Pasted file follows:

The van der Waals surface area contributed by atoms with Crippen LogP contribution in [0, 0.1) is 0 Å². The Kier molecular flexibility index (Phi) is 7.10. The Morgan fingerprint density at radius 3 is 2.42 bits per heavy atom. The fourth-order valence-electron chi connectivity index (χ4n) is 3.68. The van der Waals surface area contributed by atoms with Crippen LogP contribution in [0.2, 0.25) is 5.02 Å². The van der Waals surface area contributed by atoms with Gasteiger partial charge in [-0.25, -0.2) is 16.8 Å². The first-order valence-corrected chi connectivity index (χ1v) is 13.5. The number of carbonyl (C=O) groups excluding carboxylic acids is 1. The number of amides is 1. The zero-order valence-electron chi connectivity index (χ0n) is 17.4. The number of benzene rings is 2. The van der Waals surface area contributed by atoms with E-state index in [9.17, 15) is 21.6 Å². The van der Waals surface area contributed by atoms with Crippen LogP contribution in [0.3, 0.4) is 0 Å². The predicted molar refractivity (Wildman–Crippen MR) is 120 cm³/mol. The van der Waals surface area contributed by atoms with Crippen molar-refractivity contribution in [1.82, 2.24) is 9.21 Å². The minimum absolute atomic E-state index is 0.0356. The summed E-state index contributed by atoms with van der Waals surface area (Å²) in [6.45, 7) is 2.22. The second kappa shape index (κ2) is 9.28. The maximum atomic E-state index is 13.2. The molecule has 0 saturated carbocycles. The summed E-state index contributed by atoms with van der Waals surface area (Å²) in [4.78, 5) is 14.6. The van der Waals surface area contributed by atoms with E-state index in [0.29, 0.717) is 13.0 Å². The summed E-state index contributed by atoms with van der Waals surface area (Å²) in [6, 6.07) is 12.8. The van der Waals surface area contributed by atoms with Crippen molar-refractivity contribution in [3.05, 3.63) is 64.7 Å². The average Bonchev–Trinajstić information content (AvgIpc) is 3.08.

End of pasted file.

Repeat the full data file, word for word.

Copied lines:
The van der Waals surface area contributed by atoms with Crippen LogP contribution in [0, 0.1) is 0 Å². The Kier molecular flexibility index (Phi) is 7.10. The Morgan fingerprint density at radius 3 is 2.42 bits per heavy atom. The fourth-order valence-electron chi connectivity index (χ4n) is 3.68. The van der Waals surface area contributed by atoms with Crippen LogP contribution in [0.2, 0.25) is 5.02 Å². The van der Waals surface area contributed by atoms with Gasteiger partial charge in [-0.25, -0.2) is 16.8 Å². The first-order valence-corrected chi connectivity index (χ1v) is 13.5. The number of carbonyl (C=O) groups excluding carboxylic acids is 1. The number of amides is 1. The zero-order valence-electron chi connectivity index (χ0n) is 17.4. The number of benzene rings is 2. The van der Waals surface area contributed by atoms with E-state index in [9.17, 15) is 21.6 Å². The van der Waals surface area contributed by atoms with Crippen LogP contribution in [0.3, 0.4) is 0 Å². The predicted molar refractivity (Wildman–Crippen MR) is 120 cm³/mol. The van der Waals surface area contributed by atoms with Crippen molar-refractivity contribution in [1.82, 2.24) is 9.21 Å². The minimum absolute atomic E-state index is 0.0356. The summed E-state index contributed by atoms with van der Waals surface area (Å²) in [6.45, 7) is 2.22. The second kappa shape index (κ2) is 9.28. The maximum atomic E-state index is 13.2. The molecule has 0 saturated carbocycles. The summed E-state index contributed by atoms with van der Waals surface area (Å²) in [4.78, 5) is 14.6. The van der Waals surface area contributed by atoms with E-state index in [0.29, 0.717) is 13.0 Å². The summed E-state index contributed by atoms with van der Waals surface area (Å²) in [6, 6.07) is 12.8. The van der Waals surface area contributed by atoms with Crippen molar-refractivity contribution in [3.05, 3.63) is 64.7 Å². The average Bonchev–Trinajstić information content (AvgIpc) is 3.08.